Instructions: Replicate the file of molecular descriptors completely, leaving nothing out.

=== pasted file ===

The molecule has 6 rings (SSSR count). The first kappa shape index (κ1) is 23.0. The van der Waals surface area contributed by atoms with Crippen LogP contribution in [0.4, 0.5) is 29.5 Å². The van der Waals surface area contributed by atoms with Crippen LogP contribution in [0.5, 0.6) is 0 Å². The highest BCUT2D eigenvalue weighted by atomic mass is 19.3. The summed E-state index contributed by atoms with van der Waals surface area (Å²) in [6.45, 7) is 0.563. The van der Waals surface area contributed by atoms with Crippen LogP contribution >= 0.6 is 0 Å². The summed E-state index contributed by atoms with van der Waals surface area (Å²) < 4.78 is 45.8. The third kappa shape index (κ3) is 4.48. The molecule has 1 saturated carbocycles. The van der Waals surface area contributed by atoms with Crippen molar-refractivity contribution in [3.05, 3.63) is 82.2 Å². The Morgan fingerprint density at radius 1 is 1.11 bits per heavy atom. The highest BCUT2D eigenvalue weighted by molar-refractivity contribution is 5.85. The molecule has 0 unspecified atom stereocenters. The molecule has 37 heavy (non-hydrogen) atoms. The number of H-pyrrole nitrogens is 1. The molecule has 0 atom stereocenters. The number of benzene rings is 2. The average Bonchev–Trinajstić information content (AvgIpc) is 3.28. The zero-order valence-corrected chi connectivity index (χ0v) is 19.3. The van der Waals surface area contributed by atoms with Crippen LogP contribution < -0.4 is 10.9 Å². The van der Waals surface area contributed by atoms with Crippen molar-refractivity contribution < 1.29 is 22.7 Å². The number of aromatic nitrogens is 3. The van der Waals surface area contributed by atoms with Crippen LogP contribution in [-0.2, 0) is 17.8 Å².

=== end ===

The molecule has 6 rings (SSSR count). The first kappa shape index (κ1) is 23.0. The van der Waals surface area contributed by atoms with Crippen LogP contribution in [0.4, 0.5) is 29.5 Å². The van der Waals surface area contributed by atoms with Crippen LogP contribution in [0.5, 0.6) is 0 Å². The highest BCUT2D eigenvalue weighted by atomic mass is 19.3. The summed E-state index contributed by atoms with van der Waals surface area (Å²) in [6.45, 7) is 0.563. The van der Waals surface area contributed by atoms with Crippen LogP contribution >= 0.6 is 0 Å². The summed E-state index contributed by atoms with van der Waals surface area (Å²) < 4.78 is 45.8. The third kappa shape index (κ3) is 4.48. The molecule has 1 saturated carbocycles. The van der Waals surface area contributed by atoms with Crippen molar-refractivity contribution in [3.05, 3.63) is 82.2 Å². The Morgan fingerprint density at radius 1 is 1.11 bits per heavy atom. The highest BCUT2D eigenvalue weighted by molar-refractivity contribution is 5.85. The molecule has 0 unspecified atom stereocenters. The molecule has 37 heavy (non-hydrogen) atoms. The number of H-pyrrole nitrogens is 1. The molecule has 0 atom stereocenters. The number of benzene rings is 2. The average Bonchev–Trinajstić information content (AvgIpc) is 3.28. The zero-order valence-corrected chi connectivity index (χ0v) is 19.3. The van der Waals surface area contributed by atoms with Crippen LogP contribution < -0.4 is 10.9 Å². The van der Waals surface area contributed by atoms with Crippen molar-refractivity contribution < 1.29 is 22.7 Å². The number of aromatic nitrogens is 3. The van der Waals surface area contributed by atoms with Crippen LogP contribution in [-0.2, 0) is 17.8 Å².